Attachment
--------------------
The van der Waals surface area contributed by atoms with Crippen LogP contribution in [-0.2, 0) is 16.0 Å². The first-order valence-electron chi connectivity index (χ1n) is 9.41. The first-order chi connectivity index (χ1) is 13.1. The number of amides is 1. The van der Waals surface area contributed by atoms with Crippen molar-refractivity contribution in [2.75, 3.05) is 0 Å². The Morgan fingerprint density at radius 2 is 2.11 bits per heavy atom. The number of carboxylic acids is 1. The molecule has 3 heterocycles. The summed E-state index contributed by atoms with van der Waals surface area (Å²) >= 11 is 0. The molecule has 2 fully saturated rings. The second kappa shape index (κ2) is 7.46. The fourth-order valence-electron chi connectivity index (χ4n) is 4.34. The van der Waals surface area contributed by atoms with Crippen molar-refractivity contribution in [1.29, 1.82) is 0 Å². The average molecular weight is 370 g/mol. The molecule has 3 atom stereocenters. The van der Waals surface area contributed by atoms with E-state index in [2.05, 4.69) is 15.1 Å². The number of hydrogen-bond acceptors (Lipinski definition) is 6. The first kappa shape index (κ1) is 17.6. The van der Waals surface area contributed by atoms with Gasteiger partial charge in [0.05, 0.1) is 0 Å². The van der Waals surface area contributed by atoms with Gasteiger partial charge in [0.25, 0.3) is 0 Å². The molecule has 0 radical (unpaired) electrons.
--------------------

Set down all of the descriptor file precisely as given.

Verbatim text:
The van der Waals surface area contributed by atoms with Crippen LogP contribution in [-0.2, 0) is 16.0 Å². The first-order valence-electron chi connectivity index (χ1n) is 9.41. The first-order chi connectivity index (χ1) is 13.1. The number of amides is 1. The van der Waals surface area contributed by atoms with Crippen molar-refractivity contribution in [2.75, 3.05) is 0 Å². The Morgan fingerprint density at radius 2 is 2.11 bits per heavy atom. The number of carboxylic acids is 1. The molecule has 3 heterocycles. The summed E-state index contributed by atoms with van der Waals surface area (Å²) >= 11 is 0. The molecule has 2 fully saturated rings. The second kappa shape index (κ2) is 7.46. The fourth-order valence-electron chi connectivity index (χ4n) is 4.34. The van der Waals surface area contributed by atoms with Crippen molar-refractivity contribution in [1.29, 1.82) is 0 Å². The average molecular weight is 370 g/mol. The molecule has 3 atom stereocenters. The van der Waals surface area contributed by atoms with E-state index in [2.05, 4.69) is 15.1 Å². The number of hydrogen-bond acceptors (Lipinski definition) is 6. The first kappa shape index (κ1) is 17.6. The van der Waals surface area contributed by atoms with Gasteiger partial charge in [0.05, 0.1) is 0 Å². The van der Waals surface area contributed by atoms with Gasteiger partial charge in [0.25, 0.3) is 0 Å². The molecule has 0 radical (unpaired) electrons.